This is a disclaimer.
AN: Title from Tennyson. Well, sort of. In a roundabout kinda way. VAGUE SPOILERS for 4.07
Sleepeth beneath the thunders of the upper deep
"The thing is," Dean said seriously, leaning forwards over the table like he was about to impart the most important words ever spoken to Sam, "the thing is, see – the thing –"
"You're drunk," Sam said morosely.
"That too," Dean agreed equably. "But the thing is, right, that we're – like – we're stuck, man. We've always been stuck. We were stuck before we were ever even born."
Sam eyed Dean's expansively gesturing right hand apprehensively. There was a full shot glass clenched in his brother's long fingers, and he really didn't want to get whiskey on his shirt.
"Stuck with what?" he asked, and flinched visibly when the shot glass swept through the air towards him.
"This," Dean said solemnly.
Sam waited for a minute, but that seemed to be all Dean was prepared to say on the subject without further prompting.
"This?" he prodded at last.
Dean nodded. "All this," he said. "The hunting and the demons and the skeevy motel rooms and the really bad Mexican food and the fake credit cards and that Kid Rock album you've kept under the passenger seat of my baby for the last ten years."
"I'm not actually sure Kid Rock's been around for ten years," Sam said thoughtfully, pouring himself another glass of whiskey with slow, precise movements.
Dean drained his glass and set it down on the table with a thunk. "If it's not him, it's someone worse," he declared. "Anyway, the point was that we're stuck. And you gotta – I mean, we gotta – we gotta hand me that bottle, will ya?"
Sam wasn't convinced that was a smart idea, but he was a little too drunk to be smart right now anyway.
"We gotta what?" he asked, watching Dean pour.
"We gotta deal," Dean said, like it was some kind of great revelation. "With it. We gotta deal with it. We can't just... this isn't about us anymore."
"Are you... tryin' to make a deep and meaningful point about anything, or are you just shitfaced?"
"It was always about us," Dean said. "It was Mom and you and Dad and you and now there's, like, everyone else. Everyone. Bobby and Ellen and Jamie and that homeless guy I gave all my change to this morning. Everyone. We got responsibility, dude."
Dean always did have a way of talking in italics when he was so far past sober he couldn't find it with a telescope. Usually there was blood and stitches and screaming involved, too, and Sam was finding the current more relaxed ambiance strangely enjoyable. He'd never been one for going out and getting drunk for no good reason, but staying in and getting drunk had been a really good plan.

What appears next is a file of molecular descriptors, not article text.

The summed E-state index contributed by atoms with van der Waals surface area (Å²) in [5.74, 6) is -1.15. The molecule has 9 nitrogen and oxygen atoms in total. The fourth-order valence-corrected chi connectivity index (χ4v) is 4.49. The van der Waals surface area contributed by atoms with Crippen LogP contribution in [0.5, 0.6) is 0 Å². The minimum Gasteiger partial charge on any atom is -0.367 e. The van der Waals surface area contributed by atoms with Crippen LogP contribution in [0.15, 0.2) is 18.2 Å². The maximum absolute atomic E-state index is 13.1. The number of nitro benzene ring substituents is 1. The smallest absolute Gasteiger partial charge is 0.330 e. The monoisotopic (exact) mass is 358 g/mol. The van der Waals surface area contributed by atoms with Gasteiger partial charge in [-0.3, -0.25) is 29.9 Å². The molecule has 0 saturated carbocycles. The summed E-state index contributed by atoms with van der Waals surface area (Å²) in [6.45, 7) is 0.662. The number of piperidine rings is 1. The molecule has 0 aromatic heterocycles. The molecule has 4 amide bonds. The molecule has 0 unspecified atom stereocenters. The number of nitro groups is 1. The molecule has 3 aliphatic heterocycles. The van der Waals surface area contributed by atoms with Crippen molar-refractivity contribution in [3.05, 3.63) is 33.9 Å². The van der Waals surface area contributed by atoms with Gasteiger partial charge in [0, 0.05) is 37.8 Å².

And he even had a reason.
"Responsibility, my ass," he said. "Angels want to kill me."
"I'm your brother and I wanna kill you some days," Dean said. "What's your point?"
"You're on their side," Sam accused.
"We both are, dumbass. That's what I'm tryin' to tell you."
Sam sighed irritably and poked at his unoffending shot glass, sitting on the table. "I screwed up."
"You do that a lot."
How had he gone from drunk off his ass to insightful and sarcastic in a matter of seconds?
"I'm not sorry," Sam said defiantly. "I'd do it again."
Dean's turn to sigh. "I know."
"I wish you wouldn't. But then, you know. I spent a lot of years wishing you wouldn't do stuff. Like fight with Dad so much. Or be so pissy all the time. Or leave."
Sam couldn't meet his eyes anymore.
"The point is, Sammy-boy, that." Dean stopped and drew a deep breath. "That. You gotta grow up, man. Responsibilities. Capice?"
"I already told you I didn't –"
"Responsibilities," Dean said loudly, "are not about what you like. Or want. Or agree with, even. They're what you have to do. For someone else."
"Say it," Sam said suddenly.
Dean stared. "Say what?"
"You know what," Sam said, a little desperately. "Say it. Ask me. Tell me that – that you don't want-"
Dean didn't move for a long while after that, watching him silently. Then he knocked back a shot and got to his feet. "Bed," he said. "Come on."
The floor was doing this weird seaside up-and-down thing as Sam followed him across the room, but he managed to keep his feet and fall onto the mattress beside Dean. It was a tight fit, but it was the closest bed to the kitchenette and damn if he was navigating that corner there, it looked totally vicious, the kind of corner that jumps out at you unawares and takes you down with one diabolical blow to the head that caves your skull in and gives you severe concussion and there he was back at the blood and stitches again and maybe standing up hadn't been such a good idea after all.
"The thing is," Dean said quietly, to the ceiling, as far as Sam could tell, "is that I shouldn't have to. See?"
Actually, no. From Sam's point of view, sprawled out on his stomach on the bed with his leg and hip and shoulder all pressing into his big brother's and his eyes drifting shut, all he could see was Dean.